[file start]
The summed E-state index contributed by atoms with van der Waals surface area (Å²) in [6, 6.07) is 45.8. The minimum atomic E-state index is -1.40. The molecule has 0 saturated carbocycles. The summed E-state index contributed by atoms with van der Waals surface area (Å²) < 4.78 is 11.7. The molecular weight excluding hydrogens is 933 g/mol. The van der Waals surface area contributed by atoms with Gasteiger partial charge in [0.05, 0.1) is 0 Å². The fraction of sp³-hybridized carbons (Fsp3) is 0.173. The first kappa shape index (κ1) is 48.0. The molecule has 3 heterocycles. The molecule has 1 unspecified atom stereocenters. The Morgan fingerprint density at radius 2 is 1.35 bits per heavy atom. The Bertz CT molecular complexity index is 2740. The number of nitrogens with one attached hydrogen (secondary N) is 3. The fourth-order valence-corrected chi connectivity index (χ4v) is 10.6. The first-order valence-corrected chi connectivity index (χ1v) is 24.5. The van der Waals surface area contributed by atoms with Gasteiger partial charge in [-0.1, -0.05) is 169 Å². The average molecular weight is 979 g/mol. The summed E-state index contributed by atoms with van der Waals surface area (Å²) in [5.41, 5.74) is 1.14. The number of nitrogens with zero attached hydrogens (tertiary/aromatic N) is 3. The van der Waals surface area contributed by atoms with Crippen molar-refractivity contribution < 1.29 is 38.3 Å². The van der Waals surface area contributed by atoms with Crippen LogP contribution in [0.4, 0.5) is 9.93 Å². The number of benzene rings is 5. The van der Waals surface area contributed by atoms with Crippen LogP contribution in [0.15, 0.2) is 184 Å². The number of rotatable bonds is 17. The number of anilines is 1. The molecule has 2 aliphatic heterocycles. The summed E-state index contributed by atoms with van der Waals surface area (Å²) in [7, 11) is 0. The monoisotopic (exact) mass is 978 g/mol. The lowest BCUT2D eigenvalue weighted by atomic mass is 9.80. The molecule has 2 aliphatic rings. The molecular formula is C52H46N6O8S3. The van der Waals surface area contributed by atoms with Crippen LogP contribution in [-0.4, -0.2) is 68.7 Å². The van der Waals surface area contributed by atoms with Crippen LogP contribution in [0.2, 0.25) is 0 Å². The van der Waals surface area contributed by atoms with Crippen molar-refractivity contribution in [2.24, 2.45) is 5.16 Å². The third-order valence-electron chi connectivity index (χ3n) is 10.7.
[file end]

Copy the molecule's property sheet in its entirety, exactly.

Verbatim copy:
The summed E-state index contributed by atoms with van der Waals surface area (Å²) in [6, 6.07) is 45.8. The minimum atomic E-state index is -1.40. The molecule has 0 saturated carbocycles. The summed E-state index contributed by atoms with van der Waals surface area (Å²) < 4.78 is 11.7. The molecular weight excluding hydrogens is 933 g/mol. The van der Waals surface area contributed by atoms with Gasteiger partial charge in [0.05, 0.1) is 0 Å². The fraction of sp³-hybridized carbons (Fsp3) is 0.173. The first kappa shape index (κ1) is 48.0. The molecule has 3 heterocycles. The molecule has 1 unspecified atom stereocenters. The Morgan fingerprint density at radius 2 is 1.35 bits per heavy atom. The Bertz CT molecular complexity index is 2740. The number of nitrogens with one attached hydrogen (secondary N) is 3. The fourth-order valence-corrected chi connectivity index (χ4v) is 10.6. The first-order valence-corrected chi connectivity index (χ1v) is 24.5. The van der Waals surface area contributed by atoms with Gasteiger partial charge in [-0.1, -0.05) is 169 Å². The average molecular weight is 979 g/mol. The summed E-state index contributed by atoms with van der Waals surface area (Å²) in [5.41, 5.74) is 1.14. The number of nitrogens with zero attached hydrogens (tertiary/aromatic N) is 3. The van der Waals surface area contributed by atoms with Crippen molar-refractivity contribution < 1.29 is 38.3 Å². The van der Waals surface area contributed by atoms with Crippen LogP contribution in [0.4, 0.5) is 9.93 Å². The number of benzene rings is 5. The van der Waals surface area contributed by atoms with Crippen LogP contribution in [0.15, 0.2) is 184 Å². The number of rotatable bonds is 17. The number of anilines is 1. The molecule has 2 aliphatic heterocycles. The summed E-state index contributed by atoms with van der Waals surface area (Å²) in [7, 11) is 0. The monoisotopic (exact) mass is 978 g/mol. The lowest BCUT2D eigenvalue weighted by atomic mass is 9.80. The molecule has 2 aliphatic rings. The molecular formula is C52H46N6O8S3. The van der Waals surface area contributed by atoms with Crippen LogP contribution in [-0.4, -0.2) is 68.7 Å². The van der Waals surface area contributed by atoms with Crippen LogP contribution in [0.2, 0.25) is 0 Å². The van der Waals surface area contributed by atoms with Crippen molar-refractivity contribution in [2.24, 2.45) is 5.16 Å². The third-order valence-electron chi connectivity index (χ3n) is 10.7.